COUNCIL BLUFFS — It's a filthy thing for a city to ask of its citizens, but dozens did it here Saturday — and thousands have been doing it for weeks.
They filled the sandbags that city workers place around sewer pump stations, public works buildings and other key spots in danger of being overwhelmed by the overflowing Missouri River.
They toiled in the heat and sweated in the humidity. They included old guys and little kids, grandmas and teenagers, people in good jobs and some in correctional facilities. Since the volunteer sandbag project began here in early June, workers have included groups of Boy Scouts, Mormons, Lutherans, wrestlers, grocery store employees and many others.
Omaha also had a volunteer sandbagging project running Saturday. The effort, at Carter Lake, drew about 40 people and will shift Thursday to 18th and Cass Streets, near the Civic Auditorium. Omaha has about 150,000 sandbags stored, and Council Bluffs has 137,745.
The Council Bluffs project outside the Mid-America Center drew 152 volunteers Saturday. Among them was Raul Amarillas, an 8-year-old who was there with three brothers and his mom, representing the Council Bluffs nonprofit organization Centro Latino.
They included five men and a woman from a Council Bluffs correctional center. And Marilyn Moore of Omaha, who was there to help her grandson, Jacob Moore, pile up community service hours to graduate from Omaha's Westside High School.
And there was heavily tattooed Bill McKain, 67, who dug with a shovel into a hill of sand and filled the bags held by red-capped Bruce Anderson, 77.
The two Bluffs men have devoted days to the project. Anderson comes on Saturdays, and McKain comes multiple days.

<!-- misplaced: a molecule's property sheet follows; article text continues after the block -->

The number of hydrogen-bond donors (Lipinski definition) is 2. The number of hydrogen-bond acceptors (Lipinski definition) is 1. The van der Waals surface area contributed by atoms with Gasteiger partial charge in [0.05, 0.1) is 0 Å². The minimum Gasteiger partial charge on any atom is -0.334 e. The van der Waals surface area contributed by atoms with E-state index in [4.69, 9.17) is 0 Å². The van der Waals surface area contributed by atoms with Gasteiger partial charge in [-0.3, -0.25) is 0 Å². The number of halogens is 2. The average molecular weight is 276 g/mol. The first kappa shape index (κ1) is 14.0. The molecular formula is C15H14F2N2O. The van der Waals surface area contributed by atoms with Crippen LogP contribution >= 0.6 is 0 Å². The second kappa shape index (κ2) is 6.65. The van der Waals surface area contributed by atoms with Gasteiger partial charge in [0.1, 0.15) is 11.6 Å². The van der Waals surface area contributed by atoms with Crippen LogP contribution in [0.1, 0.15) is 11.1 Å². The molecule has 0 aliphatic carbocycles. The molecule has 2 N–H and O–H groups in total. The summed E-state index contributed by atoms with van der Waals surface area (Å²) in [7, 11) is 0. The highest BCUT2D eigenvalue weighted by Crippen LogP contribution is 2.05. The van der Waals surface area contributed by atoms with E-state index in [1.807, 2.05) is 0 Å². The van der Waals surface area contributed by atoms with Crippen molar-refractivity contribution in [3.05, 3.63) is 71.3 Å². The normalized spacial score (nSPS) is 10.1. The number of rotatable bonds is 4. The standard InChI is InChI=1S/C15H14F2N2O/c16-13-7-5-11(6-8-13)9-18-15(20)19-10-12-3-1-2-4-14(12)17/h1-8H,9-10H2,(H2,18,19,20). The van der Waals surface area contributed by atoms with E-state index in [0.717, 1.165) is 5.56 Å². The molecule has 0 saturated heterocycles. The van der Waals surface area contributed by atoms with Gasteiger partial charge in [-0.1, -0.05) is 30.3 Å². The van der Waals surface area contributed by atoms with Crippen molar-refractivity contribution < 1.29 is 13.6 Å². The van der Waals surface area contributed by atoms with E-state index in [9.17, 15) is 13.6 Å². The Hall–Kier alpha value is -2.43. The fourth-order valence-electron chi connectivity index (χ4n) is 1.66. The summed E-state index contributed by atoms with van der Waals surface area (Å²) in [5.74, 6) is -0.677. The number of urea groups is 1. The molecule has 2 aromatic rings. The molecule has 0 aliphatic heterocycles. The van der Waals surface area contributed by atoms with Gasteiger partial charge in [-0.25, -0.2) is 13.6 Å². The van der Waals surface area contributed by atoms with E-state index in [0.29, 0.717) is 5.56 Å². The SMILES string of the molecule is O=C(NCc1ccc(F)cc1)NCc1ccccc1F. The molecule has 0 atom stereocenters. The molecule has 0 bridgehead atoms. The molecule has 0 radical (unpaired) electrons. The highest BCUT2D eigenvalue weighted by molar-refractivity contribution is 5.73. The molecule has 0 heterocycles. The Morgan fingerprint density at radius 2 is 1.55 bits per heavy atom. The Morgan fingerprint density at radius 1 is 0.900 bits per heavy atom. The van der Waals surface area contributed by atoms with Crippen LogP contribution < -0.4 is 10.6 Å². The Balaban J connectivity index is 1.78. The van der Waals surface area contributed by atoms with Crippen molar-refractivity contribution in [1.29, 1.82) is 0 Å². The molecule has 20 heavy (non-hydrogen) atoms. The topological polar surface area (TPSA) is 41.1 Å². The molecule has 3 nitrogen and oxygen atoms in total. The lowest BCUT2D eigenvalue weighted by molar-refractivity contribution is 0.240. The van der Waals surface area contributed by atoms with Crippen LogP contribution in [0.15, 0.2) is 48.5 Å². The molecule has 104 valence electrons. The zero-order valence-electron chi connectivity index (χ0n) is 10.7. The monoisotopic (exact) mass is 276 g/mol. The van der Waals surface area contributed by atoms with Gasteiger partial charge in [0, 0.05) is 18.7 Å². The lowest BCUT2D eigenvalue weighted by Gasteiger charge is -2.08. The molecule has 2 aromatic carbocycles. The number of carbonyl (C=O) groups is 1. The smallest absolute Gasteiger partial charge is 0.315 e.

"Are we drinking plenty of water over here?" American Red Cross volunteer Ethan Neff cheerfully inquired of McKain and Anderson. Neff, 18, went on about the importance of regular water consumption, breaks and shade.
"If I drank that much, I'd get sick," responded McKain, a muscular man wearing a white T-shirt and blue work pants. Sweat dripped off the end of his nose. "You know your own system."
McKain gave Neff a look as the young man walked away. Eventually, though, McKain and Anderson took a break and drank some water. McKain also sucked on a cigarette and joked that smokers are "a dying breed."
The volunteers turned out to protect Council Bluffs from Missouri River floodwaters. They also came to make a contribution, in general, and to feel good about themselves.
"Yeah, we like the work," said Adolfo Fernandez, 15.
"And we want to support our community," 8-year-old Raul said. "I don't want everything destroyed."
Steven Ruckman, 32, lives in the Council Bluffs Residential Facility, which is part of the corrections system. Ruckman said he hopes to show "that I'm giving back to the community instead of taking away from the community."
Donn Dierks, Council Bluffs director of public health, said there are plenty of people devoting lots of time to the volunteer effort. When he drove up to the sandbag site early Saturday there was a guy getting a 30-minute head start on the work. It was Bill McKain.
"He was out here trying to sandbag by himself," Dierks said.
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